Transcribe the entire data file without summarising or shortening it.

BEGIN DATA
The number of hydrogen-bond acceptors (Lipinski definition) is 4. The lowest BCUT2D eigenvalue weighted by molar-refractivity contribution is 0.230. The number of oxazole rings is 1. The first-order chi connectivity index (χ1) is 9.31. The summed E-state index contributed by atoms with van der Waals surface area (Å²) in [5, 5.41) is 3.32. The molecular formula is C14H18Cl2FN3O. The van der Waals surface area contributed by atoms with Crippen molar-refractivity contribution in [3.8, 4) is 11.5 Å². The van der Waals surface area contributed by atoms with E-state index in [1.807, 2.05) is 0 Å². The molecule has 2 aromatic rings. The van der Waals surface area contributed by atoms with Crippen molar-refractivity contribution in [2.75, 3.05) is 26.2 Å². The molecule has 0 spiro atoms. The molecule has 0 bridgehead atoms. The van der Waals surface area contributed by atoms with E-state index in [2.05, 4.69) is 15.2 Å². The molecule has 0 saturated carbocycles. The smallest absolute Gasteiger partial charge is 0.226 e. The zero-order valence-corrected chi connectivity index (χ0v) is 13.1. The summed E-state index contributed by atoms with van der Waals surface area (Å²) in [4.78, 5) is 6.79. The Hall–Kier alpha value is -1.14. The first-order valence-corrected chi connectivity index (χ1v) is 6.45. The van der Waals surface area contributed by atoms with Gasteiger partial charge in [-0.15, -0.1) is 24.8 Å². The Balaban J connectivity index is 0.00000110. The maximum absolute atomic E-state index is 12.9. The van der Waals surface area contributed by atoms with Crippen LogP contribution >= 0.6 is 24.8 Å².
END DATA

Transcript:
The number of hydrogen-bond acceptors (Lipinski definition) is 4. The lowest BCUT2D eigenvalue weighted by molar-refractivity contribution is 0.230. The number of oxazole rings is 1. The first-order chi connectivity index (χ1) is 9.31. The summed E-state index contributed by atoms with van der Waals surface area (Å²) in [5, 5.41) is 3.32. The molecular formula is C14H18Cl2FN3O. The van der Waals surface area contributed by atoms with Crippen molar-refractivity contribution in [3.8, 4) is 11.5 Å². The van der Waals surface area contributed by atoms with E-state index in [1.807, 2.05) is 0 Å². The molecule has 2 aromatic rings. The van der Waals surface area contributed by atoms with Crippen molar-refractivity contribution in [2.75, 3.05) is 26.2 Å². The molecule has 0 spiro atoms. The molecule has 0 bridgehead atoms. The van der Waals surface area contributed by atoms with E-state index in [2.05, 4.69) is 15.2 Å². The molecule has 0 saturated carbocycles. The smallest absolute Gasteiger partial charge is 0.226 e. The zero-order valence-corrected chi connectivity index (χ0v) is 13.1. The summed E-state index contributed by atoms with van der Waals surface area (Å²) in [4.78, 5) is 6.79. The Hall–Kier alpha value is -1.14. The first-order valence-corrected chi connectivity index (χ1v) is 6.45. The van der Waals surface area contributed by atoms with Gasteiger partial charge in [-0.15, -0.1) is 24.8 Å². The Balaban J connectivity index is 0.00000110. The maximum absolute atomic E-state index is 12.9. The van der Waals surface area contributed by atoms with Crippen LogP contribution >= 0.6 is 24.8 Å².